The Lost Boy by Camilla Läckberg

I have to say I’m fair dinkum gobsmacked at how bad this book is. I guess although I’ve read a vast amount in the general area, I rarely descent to the lowest common demoninator. And, ladies and gentlemen, what a descent it is.

Having said that, I can understand why it is so popular. In that blunt, matter-of-fact Swedish way the language is simple enough for semi-literate people – it reads like it has been written by a competent eight-year old. And this, of course, must make it a doddle to translate – useful for something planning to be a big seller outside the small native-speaking population. There is an avalanche of stereo-typed characters that are entirely undemanding. The plot is almost non-existent, so nothing taxing there either.

And yet, despite the almost entire lack of plot, this plods on and one AND ON for over 500 pages. I’m guessing you only need to read about a 40th of this to follow it. The rest is padding, the tedium of which makes Steig Larsson’s sandwich descriptions stand out as on-the-edge-of-your-seat-thrilling, small sub-plot masterpieces. Apparently this is what readers en masse want at the moment, padding and tedium. If that is so, this review will signally fail. Damn it, padding just isn’t my thing.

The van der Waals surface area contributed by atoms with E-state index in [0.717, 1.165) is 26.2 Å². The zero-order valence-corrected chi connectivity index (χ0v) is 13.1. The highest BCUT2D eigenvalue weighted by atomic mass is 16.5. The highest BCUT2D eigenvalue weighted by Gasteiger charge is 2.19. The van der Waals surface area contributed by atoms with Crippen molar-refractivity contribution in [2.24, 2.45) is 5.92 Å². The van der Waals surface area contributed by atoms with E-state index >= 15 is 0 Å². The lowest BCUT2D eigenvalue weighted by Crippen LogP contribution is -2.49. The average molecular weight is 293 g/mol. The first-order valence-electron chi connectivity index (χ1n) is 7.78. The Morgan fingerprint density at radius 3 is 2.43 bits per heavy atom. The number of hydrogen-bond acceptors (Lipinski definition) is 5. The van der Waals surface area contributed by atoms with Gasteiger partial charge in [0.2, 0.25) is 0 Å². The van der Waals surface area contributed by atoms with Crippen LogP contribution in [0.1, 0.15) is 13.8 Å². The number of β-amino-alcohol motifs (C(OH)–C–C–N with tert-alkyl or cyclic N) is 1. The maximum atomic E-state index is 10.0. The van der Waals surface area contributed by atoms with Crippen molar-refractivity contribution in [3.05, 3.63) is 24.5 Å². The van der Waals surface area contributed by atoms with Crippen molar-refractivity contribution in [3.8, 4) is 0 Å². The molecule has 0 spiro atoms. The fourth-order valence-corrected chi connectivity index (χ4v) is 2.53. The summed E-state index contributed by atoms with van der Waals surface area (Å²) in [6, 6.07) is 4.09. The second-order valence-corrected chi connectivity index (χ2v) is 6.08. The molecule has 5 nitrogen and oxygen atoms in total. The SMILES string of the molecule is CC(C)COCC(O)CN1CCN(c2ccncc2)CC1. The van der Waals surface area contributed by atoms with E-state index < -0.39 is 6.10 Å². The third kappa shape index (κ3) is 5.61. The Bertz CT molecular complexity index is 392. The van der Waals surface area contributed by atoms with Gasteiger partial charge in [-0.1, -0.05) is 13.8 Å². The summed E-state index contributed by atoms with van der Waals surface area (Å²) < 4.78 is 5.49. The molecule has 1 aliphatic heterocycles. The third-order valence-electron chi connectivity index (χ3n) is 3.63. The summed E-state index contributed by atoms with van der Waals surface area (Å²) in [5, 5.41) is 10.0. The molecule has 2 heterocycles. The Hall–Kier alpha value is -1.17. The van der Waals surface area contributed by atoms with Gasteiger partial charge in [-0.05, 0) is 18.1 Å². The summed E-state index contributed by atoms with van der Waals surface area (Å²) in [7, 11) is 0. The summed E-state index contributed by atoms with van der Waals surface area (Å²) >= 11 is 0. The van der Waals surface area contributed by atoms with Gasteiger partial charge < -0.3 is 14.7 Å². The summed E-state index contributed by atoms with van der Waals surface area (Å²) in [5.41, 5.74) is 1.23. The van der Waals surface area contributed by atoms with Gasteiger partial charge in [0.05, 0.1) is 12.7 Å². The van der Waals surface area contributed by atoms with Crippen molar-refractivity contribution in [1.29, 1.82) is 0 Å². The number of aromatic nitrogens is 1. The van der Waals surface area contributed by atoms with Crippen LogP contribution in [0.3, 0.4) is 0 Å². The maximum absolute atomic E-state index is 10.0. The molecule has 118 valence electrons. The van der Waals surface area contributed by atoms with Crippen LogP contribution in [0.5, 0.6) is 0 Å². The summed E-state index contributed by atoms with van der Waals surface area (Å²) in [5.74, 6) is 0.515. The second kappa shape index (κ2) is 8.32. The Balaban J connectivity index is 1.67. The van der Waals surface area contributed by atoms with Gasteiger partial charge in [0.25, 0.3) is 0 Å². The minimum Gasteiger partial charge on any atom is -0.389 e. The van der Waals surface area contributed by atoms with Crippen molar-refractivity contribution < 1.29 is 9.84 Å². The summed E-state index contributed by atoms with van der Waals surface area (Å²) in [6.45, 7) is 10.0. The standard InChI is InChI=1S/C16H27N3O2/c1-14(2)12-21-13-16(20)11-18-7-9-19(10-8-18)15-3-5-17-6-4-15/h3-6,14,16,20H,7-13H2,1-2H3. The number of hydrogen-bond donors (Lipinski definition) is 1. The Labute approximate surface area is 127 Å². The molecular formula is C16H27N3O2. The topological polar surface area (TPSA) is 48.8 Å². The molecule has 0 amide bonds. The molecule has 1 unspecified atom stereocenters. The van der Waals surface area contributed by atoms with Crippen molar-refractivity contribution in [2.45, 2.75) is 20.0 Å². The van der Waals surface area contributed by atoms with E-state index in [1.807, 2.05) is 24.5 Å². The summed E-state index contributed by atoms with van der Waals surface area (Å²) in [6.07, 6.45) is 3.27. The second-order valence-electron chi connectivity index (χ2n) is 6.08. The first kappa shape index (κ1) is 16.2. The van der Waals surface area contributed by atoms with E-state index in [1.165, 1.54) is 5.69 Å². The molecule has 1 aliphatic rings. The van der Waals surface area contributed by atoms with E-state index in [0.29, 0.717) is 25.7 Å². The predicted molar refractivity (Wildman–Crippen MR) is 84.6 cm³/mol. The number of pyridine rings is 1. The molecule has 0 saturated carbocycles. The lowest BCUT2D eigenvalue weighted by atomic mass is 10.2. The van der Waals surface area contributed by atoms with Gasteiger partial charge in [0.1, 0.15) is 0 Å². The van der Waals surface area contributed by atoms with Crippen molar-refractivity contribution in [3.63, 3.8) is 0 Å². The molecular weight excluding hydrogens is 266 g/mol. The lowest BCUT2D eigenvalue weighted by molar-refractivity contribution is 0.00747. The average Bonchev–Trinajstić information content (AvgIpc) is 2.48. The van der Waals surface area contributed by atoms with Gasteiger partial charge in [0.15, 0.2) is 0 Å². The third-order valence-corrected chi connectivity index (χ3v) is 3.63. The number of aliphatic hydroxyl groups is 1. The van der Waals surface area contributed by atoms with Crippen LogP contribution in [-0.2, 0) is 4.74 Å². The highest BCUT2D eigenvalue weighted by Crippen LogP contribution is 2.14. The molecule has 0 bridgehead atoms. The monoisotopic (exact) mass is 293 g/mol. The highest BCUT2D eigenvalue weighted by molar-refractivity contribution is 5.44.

5 thoughts on “The Lost Boy by Camilla Läckberg

  1. I’ve only ever read one book (her first) by Lackberg, on the back of a wave of other excellent Scandi crime writers – and must say I am unlikely ever to read another; personally, I think she is an incredibly poor writer, and I can’t understand her popularity at all.

    • Lady Fancifull, So glad to hear I’m not alone on that. Interesting to hear that her first is no good either – I did wonder if perhaps she’d simply ran out of steam by the time she got to this one.

  2. Without being rude (well, not true, I AM being rude, I think she has all the hallmarks of someone who has done a creative writing course, as a result of which she obeys the rules and does writing by numbers – you can see the creaking joins of her technique, but the spark of creativity itself did not ignite. Not for me, anyway

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